The goal is for all interactions to be positive and educational.The goal is for all interactions to be positive and educational. Keep the dog "under threshold" at all times. This means that if everything goes as it should, you'll never see any aggressive behavior.
To begin, both dogs should be leashed for safety; the guarding dog (Dog A) could even be tethered for extra security. The goal is error-free learning, but it's better to be safe than sorry!
Place the resource near Dog A. Next bring in Dog B, stopping far away from Dog A and well outside the point where Dog A might be concerned. This distance is going to depending on the dog, so err on the side of caution. Click and treat Dog A for remaining calm, lead Dog B away, and click and treat Dog B for not going for the resource.
Repeat, decreasing the distance between dogs slightly, again clicking and treating Dogs A and B for appropriate behavior. If at any point either dog shows behavior that is not calm and relaxed, go back to the last distance where they were both successful and repeat. Gradually decrease the distance in small increments until Dog B can walk right past Dog A and neither dog reacts.
At this point, go back to the beginning distance, but use a more valuable resource. Go through the same steps, always keeping both dogs under threshold until Dog B can walk right past Dog A and both dogs are comfortable. Repeat the process with resources that are more and more valuable until you are working with the best stuff. You can also practice this exercise in different locations, especially any location where Dog A has a tendency to guard, like the couch.
One for you, then one for you
Try another fun exercise. Sit the dogs far apart, one on either side of you, tethering if necessary. Say Dog B's name and give him a medium-value treat. Immediately say Dog A's name and give him an even better treat. If either dog appears uncomfortable at all, move them further apart and start again. Repeat until both dogs are holding their "sits" patiently while the other gets a treat. Gradually reduce the distance between the dogs until they are comfortable sitting as little as a body length apart.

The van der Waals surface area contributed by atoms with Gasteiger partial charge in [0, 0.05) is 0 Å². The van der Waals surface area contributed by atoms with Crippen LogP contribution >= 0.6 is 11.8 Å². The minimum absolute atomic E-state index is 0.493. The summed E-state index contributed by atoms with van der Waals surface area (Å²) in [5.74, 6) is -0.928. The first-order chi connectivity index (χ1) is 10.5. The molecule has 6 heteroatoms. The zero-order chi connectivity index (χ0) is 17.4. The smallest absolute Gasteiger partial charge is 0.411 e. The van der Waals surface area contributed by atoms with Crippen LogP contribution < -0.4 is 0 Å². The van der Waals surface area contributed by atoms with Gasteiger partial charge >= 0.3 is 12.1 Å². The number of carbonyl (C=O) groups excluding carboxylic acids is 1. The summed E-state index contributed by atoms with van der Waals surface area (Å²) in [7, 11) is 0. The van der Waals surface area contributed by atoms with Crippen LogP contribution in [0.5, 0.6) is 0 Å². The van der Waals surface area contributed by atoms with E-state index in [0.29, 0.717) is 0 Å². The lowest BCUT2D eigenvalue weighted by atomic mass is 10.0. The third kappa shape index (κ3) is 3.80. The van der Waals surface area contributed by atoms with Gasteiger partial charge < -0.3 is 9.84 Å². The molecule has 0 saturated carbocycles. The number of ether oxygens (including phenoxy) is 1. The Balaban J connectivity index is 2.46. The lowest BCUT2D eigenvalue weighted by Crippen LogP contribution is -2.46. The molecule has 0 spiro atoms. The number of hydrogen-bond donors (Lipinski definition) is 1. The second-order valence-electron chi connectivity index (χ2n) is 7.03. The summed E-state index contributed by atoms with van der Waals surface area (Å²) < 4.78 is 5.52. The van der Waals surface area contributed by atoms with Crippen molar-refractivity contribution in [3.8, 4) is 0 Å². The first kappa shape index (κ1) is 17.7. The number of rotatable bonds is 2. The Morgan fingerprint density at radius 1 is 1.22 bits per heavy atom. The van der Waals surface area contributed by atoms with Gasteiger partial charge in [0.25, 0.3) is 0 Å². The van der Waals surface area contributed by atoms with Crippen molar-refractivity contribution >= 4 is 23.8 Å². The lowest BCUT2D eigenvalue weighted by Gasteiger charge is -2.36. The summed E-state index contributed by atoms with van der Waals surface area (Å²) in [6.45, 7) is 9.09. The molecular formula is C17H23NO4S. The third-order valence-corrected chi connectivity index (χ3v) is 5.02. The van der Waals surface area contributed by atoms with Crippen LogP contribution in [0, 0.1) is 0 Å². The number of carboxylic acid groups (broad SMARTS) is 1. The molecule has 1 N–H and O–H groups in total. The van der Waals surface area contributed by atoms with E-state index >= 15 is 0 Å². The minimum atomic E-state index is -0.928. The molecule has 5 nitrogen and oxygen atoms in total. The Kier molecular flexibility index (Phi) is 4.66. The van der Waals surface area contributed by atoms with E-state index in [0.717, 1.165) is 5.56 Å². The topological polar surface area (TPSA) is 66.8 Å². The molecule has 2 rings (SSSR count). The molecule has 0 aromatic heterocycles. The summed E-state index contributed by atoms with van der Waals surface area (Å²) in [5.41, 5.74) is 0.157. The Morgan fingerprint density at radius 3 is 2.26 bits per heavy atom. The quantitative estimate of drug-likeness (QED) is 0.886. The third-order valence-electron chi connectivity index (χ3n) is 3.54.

Remember, safety first! Both dogs need to feel completely comfortable at all times. The goal of this exercise is to teach Dog A that when Dog B gets a treat, it predicts him getting an even better treat! Dog A will start anticipating Dog B's treat because it means his own goodie is imminent.
What should you do if, between exercises, your dog guards something unexpectedly? First and most importantly, stay calm! Getting upset will only exacerbate the situation. That is easier to say than to do. There's nothing like a growl and a set of flashing teeth to set off an emotional response in a human, but do the best you can. Resist the urge to punish the guarding dog, because that would be unproductive. Calmly remove the dogs from the situation, preferably without touching either one. Sending them to their mats is a good way to diffuse the tension. Separate the dogs for a short time to let everyone calm down.
Meanwhile, try to examine what happened. What resource was the catalyst? If possible, remove the resource or otherwise restrict access to it before letting the dogs back together. Later, add that particular resource, location, or context to your training plan. Eventually you will have the opportunity to reward the dogs for calm behavior in the same situation.
Modifying resource-guarding behavior is not fast or easy! Don't hesitate to ask for help from a qualified professional trainer or veterinary behaviorist. It will take time and attention, and many dogs will always require some level of management for safety and sanity. But, resource guarding is a behavior, and all behavior is modifiable!